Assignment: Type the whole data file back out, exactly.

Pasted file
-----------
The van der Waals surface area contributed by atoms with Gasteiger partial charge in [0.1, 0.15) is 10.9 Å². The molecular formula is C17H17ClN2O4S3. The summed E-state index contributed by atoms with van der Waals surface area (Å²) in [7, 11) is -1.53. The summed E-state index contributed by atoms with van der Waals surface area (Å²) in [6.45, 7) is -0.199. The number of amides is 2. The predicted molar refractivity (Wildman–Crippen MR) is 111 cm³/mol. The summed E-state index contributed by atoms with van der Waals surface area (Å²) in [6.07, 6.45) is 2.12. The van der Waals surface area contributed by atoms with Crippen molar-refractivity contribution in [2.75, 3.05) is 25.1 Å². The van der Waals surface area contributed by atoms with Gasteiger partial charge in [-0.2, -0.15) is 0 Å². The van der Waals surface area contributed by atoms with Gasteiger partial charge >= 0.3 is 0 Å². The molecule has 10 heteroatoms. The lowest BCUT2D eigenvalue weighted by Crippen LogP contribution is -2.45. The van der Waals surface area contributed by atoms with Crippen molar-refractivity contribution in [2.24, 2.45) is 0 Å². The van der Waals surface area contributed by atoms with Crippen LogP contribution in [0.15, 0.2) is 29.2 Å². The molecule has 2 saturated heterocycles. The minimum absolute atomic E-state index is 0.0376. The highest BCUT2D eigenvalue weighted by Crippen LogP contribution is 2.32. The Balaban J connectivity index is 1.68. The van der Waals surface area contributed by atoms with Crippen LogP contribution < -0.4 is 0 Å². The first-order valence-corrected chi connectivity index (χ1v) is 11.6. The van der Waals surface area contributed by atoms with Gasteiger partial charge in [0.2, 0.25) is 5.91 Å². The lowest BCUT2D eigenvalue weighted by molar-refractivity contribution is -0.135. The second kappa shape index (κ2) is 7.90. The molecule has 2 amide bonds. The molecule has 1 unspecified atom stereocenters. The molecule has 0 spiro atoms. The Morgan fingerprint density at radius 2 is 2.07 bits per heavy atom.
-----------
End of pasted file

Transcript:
The van der Waals surface area contributed by atoms with Gasteiger partial charge in [0.1, 0.15) is 10.9 Å². The molecular formula is C17H17ClN2O4S3. The summed E-state index contributed by atoms with van der Waals surface area (Å²) in [7, 11) is -1.53. The summed E-state index contributed by atoms with van der Waals surface area (Å²) in [6.45, 7) is -0.199. The number of amides is 2. The predicted molar refractivity (Wildman–Crippen MR) is 111 cm³/mol. The summed E-state index contributed by atoms with van der Waals surface area (Å²) in [6.07, 6.45) is 2.12. The van der Waals surface area contributed by atoms with Crippen molar-refractivity contribution in [2.75, 3.05) is 25.1 Å². The van der Waals surface area contributed by atoms with Gasteiger partial charge in [-0.2, -0.15) is 0 Å². The van der Waals surface area contributed by atoms with Gasteiger partial charge >= 0.3 is 0 Å². The molecule has 10 heteroatoms. The lowest BCUT2D eigenvalue weighted by Crippen LogP contribution is -2.45. The van der Waals surface area contributed by atoms with Crippen molar-refractivity contribution in [2.24, 2.45) is 0 Å². The van der Waals surface area contributed by atoms with Crippen LogP contribution in [0.15, 0.2) is 29.2 Å². The molecule has 2 saturated heterocycles. The minimum absolute atomic E-state index is 0.0376. The highest BCUT2D eigenvalue weighted by Crippen LogP contribution is 2.32. The Balaban J connectivity index is 1.68. The van der Waals surface area contributed by atoms with Crippen LogP contribution < -0.4 is 0 Å². The first-order valence-corrected chi connectivity index (χ1v) is 11.6. The van der Waals surface area contributed by atoms with Gasteiger partial charge in [0.2, 0.25) is 5.91 Å². The lowest BCUT2D eigenvalue weighted by molar-refractivity contribution is -0.135. The second kappa shape index (κ2) is 7.90. The molecule has 2 amide bonds. The molecule has 1 unspecified atom stereocenters. The molecule has 0 spiro atoms. The Morgan fingerprint density at radius 2 is 2.07 bits per heavy atom.